We are a pet-loving nation, with one third of Americans owning at least one dog or cat and while we open our homes and our hearts to our furry friends, we're also increasingly sharing some of the same diseases, many that can be prevented.
Every day Gerry Eckstein takes her dog Hank to her vet for treatment.
"He's lost over 20 pounds. He was 49 pounds when he was diagnosed," Gerry Eckstein, Hank's owner tells Ivanhoe.
One of Hank's kidney's has failed and a giant mass entangled in his adrenal gland is believed to be cancer.
Gerry's vet gave Hank two weeks to a month to live. That was nine months ago! But Gerry's dedication to her 13 year old companion hasn't come cheap.
"Since he got sick, I've spent almost $12,000. My children's inheritance, but he's worth it," Eckstein said.
50 percent of dogs and 30 percent of cats over age ten will die from cancer. Other common diseases in pets include: arthritis, diabetes, and heart, kidney and dental disease.
One of the biggest reasons for health problems, just like in humans, Doctor Robert Hess says it's obesity.
"Obesity is a big issue in dogs and cats," Dr. Robert Hess, at Winter Park Veterinary Hospital, told Ivanhoe.
"A 50 pound dog that weighs 60 pounds will develop arthritis twice as fast, he'll live two and half years less, and develop cancer twice as readily," explained Dr. Hess.
Mandy Welsheimer was shocked when her dog "Puppy" was diagnosed with diabetes earlier this year. "Puppy" must take insulin twice a day for the rest of his life and follow a strict diet. But it beats the alternative.
"Luckily it's a manageable disease. So it's not like he had something that we had to put him down for," Mandy Welsheimer, Puppy's owner told Ivanhoe.
When considering treatment for your pet with cancer, cost is an important factor. While it ranges widely, the average for surgery is two-thousand to three-thousand dollars. Chemotherapy and radiation can also be up to three-thousand dollars. One alternative for pet owners is to contact their local veterinarian hospitals and ask about clinical trials. Many offer free treatment and help with future research.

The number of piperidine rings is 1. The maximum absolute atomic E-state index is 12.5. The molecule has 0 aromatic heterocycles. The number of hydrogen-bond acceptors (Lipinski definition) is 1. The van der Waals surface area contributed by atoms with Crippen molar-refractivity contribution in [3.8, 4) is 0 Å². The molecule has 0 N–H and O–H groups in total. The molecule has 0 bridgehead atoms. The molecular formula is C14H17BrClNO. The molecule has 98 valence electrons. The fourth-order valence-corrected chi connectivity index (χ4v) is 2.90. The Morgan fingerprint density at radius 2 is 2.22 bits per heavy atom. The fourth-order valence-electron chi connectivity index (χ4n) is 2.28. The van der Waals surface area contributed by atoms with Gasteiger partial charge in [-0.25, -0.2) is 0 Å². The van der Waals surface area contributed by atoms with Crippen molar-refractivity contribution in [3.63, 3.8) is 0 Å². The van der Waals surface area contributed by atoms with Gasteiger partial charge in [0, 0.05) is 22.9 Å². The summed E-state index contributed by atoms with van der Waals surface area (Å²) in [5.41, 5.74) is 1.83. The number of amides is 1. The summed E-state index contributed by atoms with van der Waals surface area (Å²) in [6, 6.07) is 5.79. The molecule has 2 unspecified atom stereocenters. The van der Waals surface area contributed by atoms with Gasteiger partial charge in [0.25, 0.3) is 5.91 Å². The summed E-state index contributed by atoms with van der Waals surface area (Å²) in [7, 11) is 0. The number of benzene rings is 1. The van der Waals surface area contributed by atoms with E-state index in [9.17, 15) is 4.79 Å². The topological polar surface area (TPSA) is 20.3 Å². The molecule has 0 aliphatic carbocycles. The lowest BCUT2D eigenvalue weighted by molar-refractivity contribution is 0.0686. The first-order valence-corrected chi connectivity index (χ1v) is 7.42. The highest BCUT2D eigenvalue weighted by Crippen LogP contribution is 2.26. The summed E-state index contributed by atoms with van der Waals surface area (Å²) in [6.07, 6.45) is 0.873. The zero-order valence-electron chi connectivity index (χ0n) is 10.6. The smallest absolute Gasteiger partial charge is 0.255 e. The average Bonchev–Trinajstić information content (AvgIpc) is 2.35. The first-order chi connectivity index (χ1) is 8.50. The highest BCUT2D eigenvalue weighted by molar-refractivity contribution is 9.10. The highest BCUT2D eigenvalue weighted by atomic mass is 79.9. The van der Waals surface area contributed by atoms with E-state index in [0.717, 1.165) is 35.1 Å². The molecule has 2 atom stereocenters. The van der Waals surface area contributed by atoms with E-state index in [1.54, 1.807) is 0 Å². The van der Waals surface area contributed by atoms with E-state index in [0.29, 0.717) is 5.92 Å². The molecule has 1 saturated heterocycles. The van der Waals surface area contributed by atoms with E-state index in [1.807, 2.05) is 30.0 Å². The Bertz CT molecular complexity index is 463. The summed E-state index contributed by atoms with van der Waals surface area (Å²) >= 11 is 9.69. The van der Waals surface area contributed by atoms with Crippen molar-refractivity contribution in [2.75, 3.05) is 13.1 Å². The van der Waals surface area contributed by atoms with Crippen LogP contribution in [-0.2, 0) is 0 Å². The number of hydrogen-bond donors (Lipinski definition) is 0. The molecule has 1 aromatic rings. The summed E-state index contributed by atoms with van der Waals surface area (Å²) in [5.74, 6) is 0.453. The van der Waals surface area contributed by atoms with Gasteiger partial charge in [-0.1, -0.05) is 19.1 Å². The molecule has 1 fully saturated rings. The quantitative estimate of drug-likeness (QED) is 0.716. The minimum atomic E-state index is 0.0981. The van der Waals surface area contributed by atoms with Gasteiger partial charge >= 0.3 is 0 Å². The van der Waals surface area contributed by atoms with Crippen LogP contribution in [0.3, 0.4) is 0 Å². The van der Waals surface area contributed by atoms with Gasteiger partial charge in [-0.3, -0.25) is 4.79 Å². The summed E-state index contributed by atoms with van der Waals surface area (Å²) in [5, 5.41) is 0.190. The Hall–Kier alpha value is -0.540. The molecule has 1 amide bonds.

BACKGROUND: Dogs often appear as if they have an endless amount of energy, but they are susceptible to all sorts of illnesses; some can even be life threatening. A sick dog is every pet owner's nightmare. As owner, you are your dog's first line of defense against serious illness. (Source: http://www.petside.com/article/illness-symptoms-dogs)
MOST COMMON CANINE DISEASES: There are seven common and potentially fatal canine diseases you should protect your dog against with regular vaccinations:
Canine Cough: This is a respiratory infection common to any situation where many dogs are kept together, such as kennels (giving rise to the name "kennel cough"), animal shelters, and pet stores.
Coronavirus: A usually mild disease, coronavirus is spread when a dog comes in contact with the stool or other excretions of infected dogs.
Distemper: More dogs die from distemper than any other infectious disease. This highly contagious virus is spread by direct contact or through the air.
Canine infectious hepatitis: This is a viral disease spread by direct contact.
Leptospirosis: This bacterial disease is passed in the urine of infected animals and enters a dog's body through an open wound in the skin or when they eat or drink something contaminated by infectious urine.
Parvovirus: A highly contagious disease, parvovirus can be spread on an infected dog's paws, fur, saliva, and stool.
Rabies: The rabies virus enters the body through an open wound, usually in the saliva delivered during a bite. It can infect -- and kill -- any warm-blooded animal, including human beings.
WHEN TO CALL THE VET: Sometimes, the wait-and-see approach is best. Other times treatment just can't wait -- your dog's life may hang in the balance. There are times when a call to the vet -- or a trip straight to the animal hospital -- are a right-this-minute priority. Emergency situations include:
Heavy bleeding, including any open wound or bleeding from nose, mouth, ears, or any other body opening.
Difficulty breathing, swallowing, standing, or walking, including prolonged or frequent panting, staggering, or an uncoordinated gait.
TREATMENT: Modern veterinary medicine has made many advances. New vaccinations, medications, diagnostic aids, and surgical techniques that were once undreamed of are realities, helping pets live longer, healthier lives. Some vets have even used alternative therapies, such as homeopathic remedies, or physical manipulations like massage, chiropractic, or acupuncture to treat dogs. Of course, an accurate diagnosis must be made before you begin any type of treatment, but many dogs can benefit from a skilled and sensible combination of traditional and alternative therapies. (Source: http://animal.discovery.com/pets/)
For More Information, Contact:
Winter Park Veterinary Hospital
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